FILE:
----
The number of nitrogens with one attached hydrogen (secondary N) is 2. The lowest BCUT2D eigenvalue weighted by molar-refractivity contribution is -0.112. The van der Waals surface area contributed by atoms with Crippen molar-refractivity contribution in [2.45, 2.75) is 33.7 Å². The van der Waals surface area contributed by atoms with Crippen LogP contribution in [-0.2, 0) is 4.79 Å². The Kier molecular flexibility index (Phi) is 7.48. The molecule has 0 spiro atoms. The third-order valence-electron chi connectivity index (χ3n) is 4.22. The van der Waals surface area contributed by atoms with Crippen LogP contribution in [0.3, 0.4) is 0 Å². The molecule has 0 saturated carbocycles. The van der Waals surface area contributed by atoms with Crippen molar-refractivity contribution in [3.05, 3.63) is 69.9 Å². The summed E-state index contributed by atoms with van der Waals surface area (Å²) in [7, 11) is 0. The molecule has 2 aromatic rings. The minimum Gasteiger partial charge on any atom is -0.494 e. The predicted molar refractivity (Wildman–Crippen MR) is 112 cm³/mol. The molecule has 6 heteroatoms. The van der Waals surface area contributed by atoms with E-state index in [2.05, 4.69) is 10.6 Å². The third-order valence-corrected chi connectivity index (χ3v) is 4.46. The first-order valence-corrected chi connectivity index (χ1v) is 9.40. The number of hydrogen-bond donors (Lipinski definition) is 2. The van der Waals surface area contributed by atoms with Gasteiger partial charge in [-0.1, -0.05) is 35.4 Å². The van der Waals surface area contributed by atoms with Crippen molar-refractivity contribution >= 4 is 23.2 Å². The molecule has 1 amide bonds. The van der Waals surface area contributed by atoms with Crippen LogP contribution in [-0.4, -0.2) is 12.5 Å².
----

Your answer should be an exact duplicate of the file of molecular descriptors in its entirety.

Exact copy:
The number of nitrogens with one attached hydrogen (secondary N) is 2. The lowest BCUT2D eigenvalue weighted by molar-refractivity contribution is -0.112. The van der Waals surface area contributed by atoms with Crippen molar-refractivity contribution in [2.45, 2.75) is 33.7 Å². The van der Waals surface area contributed by atoms with Crippen LogP contribution in [-0.2, 0) is 4.79 Å². The Kier molecular flexibility index (Phi) is 7.48. The molecule has 0 spiro atoms. The third-order valence-electron chi connectivity index (χ3n) is 4.22. The van der Waals surface area contributed by atoms with Crippen LogP contribution in [0.3, 0.4) is 0 Å². The molecule has 0 saturated carbocycles. The van der Waals surface area contributed by atoms with Crippen molar-refractivity contribution in [3.05, 3.63) is 69.9 Å². The summed E-state index contributed by atoms with van der Waals surface area (Å²) in [7, 11) is 0. The molecule has 2 aromatic rings. The minimum Gasteiger partial charge on any atom is -0.494 e. The predicted molar refractivity (Wildman–Crippen MR) is 112 cm³/mol. The molecule has 6 heteroatoms. The van der Waals surface area contributed by atoms with E-state index in [2.05, 4.69) is 10.6 Å². The third-order valence-corrected chi connectivity index (χ3v) is 4.46. The first-order valence-corrected chi connectivity index (χ1v) is 9.40. The number of hydrogen-bond donors (Lipinski definition) is 2. The van der Waals surface area contributed by atoms with Gasteiger partial charge in [-0.1, -0.05) is 35.4 Å². The van der Waals surface area contributed by atoms with Crippen molar-refractivity contribution >= 4 is 23.2 Å². The molecule has 1 amide bonds. The van der Waals surface area contributed by atoms with Crippen LogP contribution in [-0.4, -0.2) is 12.5 Å².